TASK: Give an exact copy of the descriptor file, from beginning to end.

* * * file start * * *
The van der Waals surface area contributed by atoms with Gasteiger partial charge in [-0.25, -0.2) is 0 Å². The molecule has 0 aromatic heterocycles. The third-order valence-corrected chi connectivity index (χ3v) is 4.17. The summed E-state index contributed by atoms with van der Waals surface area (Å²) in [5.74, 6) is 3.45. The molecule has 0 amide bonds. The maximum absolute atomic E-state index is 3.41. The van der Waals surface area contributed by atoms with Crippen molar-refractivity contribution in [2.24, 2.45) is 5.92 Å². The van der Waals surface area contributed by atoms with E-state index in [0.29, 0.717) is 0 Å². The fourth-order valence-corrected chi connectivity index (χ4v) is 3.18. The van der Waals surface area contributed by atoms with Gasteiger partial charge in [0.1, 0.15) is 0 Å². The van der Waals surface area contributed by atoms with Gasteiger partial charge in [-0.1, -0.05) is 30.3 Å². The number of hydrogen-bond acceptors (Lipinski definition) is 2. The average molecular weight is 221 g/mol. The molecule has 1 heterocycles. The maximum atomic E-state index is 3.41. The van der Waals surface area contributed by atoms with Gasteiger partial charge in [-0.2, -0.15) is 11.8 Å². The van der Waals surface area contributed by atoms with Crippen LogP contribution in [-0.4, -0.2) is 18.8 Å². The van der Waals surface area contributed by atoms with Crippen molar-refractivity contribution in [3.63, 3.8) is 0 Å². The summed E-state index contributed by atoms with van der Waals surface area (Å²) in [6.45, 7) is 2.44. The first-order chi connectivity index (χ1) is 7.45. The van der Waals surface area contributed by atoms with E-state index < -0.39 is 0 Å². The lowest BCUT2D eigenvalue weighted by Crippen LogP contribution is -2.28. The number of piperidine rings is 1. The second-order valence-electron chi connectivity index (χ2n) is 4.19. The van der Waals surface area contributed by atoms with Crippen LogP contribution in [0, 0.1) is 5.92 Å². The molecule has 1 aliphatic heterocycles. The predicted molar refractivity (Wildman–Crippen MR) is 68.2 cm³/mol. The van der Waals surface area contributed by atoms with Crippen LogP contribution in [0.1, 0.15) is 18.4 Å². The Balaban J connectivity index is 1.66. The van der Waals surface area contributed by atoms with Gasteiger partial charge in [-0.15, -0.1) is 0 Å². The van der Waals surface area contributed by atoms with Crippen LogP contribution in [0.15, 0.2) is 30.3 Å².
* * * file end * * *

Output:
The van der Waals surface area contributed by atoms with Gasteiger partial charge in [-0.25, -0.2) is 0 Å². The molecule has 0 aromatic heterocycles. The third-order valence-corrected chi connectivity index (χ3v) is 4.17. The summed E-state index contributed by atoms with van der Waals surface area (Å²) in [5.74, 6) is 3.45. The molecule has 0 amide bonds. The maximum absolute atomic E-state index is 3.41. The van der Waals surface area contributed by atoms with Crippen molar-refractivity contribution in [2.24, 2.45) is 5.92 Å². The van der Waals surface area contributed by atoms with E-state index in [0.29, 0.717) is 0 Å². The fourth-order valence-corrected chi connectivity index (χ4v) is 3.18. The van der Waals surface area contributed by atoms with Gasteiger partial charge in [0.1, 0.15) is 0 Å². The van der Waals surface area contributed by atoms with Gasteiger partial charge in [-0.1, -0.05) is 30.3 Å². The number of hydrogen-bond acceptors (Lipinski definition) is 2. The average molecular weight is 221 g/mol. The molecule has 1 heterocycles. The maximum atomic E-state index is 3.41. The van der Waals surface area contributed by atoms with Gasteiger partial charge in [-0.2, -0.15) is 11.8 Å². The van der Waals surface area contributed by atoms with Crippen LogP contribution in [-0.4, -0.2) is 18.8 Å². The van der Waals surface area contributed by atoms with Crippen molar-refractivity contribution in [3.63, 3.8) is 0 Å². The summed E-state index contributed by atoms with van der Waals surface area (Å²) in [6.45, 7) is 2.44. The first-order chi connectivity index (χ1) is 7.45. The van der Waals surface area contributed by atoms with E-state index < -0.39 is 0 Å². The lowest BCUT2D eigenvalue weighted by Crippen LogP contribution is -2.28. The number of piperidine rings is 1. The second-order valence-electron chi connectivity index (χ2n) is 4.19. The van der Waals surface area contributed by atoms with Crippen LogP contribution in [0, 0.1) is 5.92 Å². The molecule has 1 aliphatic heterocycles. The predicted molar refractivity (Wildman–Crippen MR) is 68.2 cm³/mol. The van der Waals surface area contributed by atoms with Crippen LogP contribution in [0.1, 0.15) is 18.4 Å². The Balaban J connectivity index is 1.66. The van der Waals surface area contributed by atoms with Gasteiger partial charge in [-0.15, -0.1) is 0 Å². The van der Waals surface area contributed by atoms with Crippen LogP contribution in [0.15, 0.2) is 30.3 Å².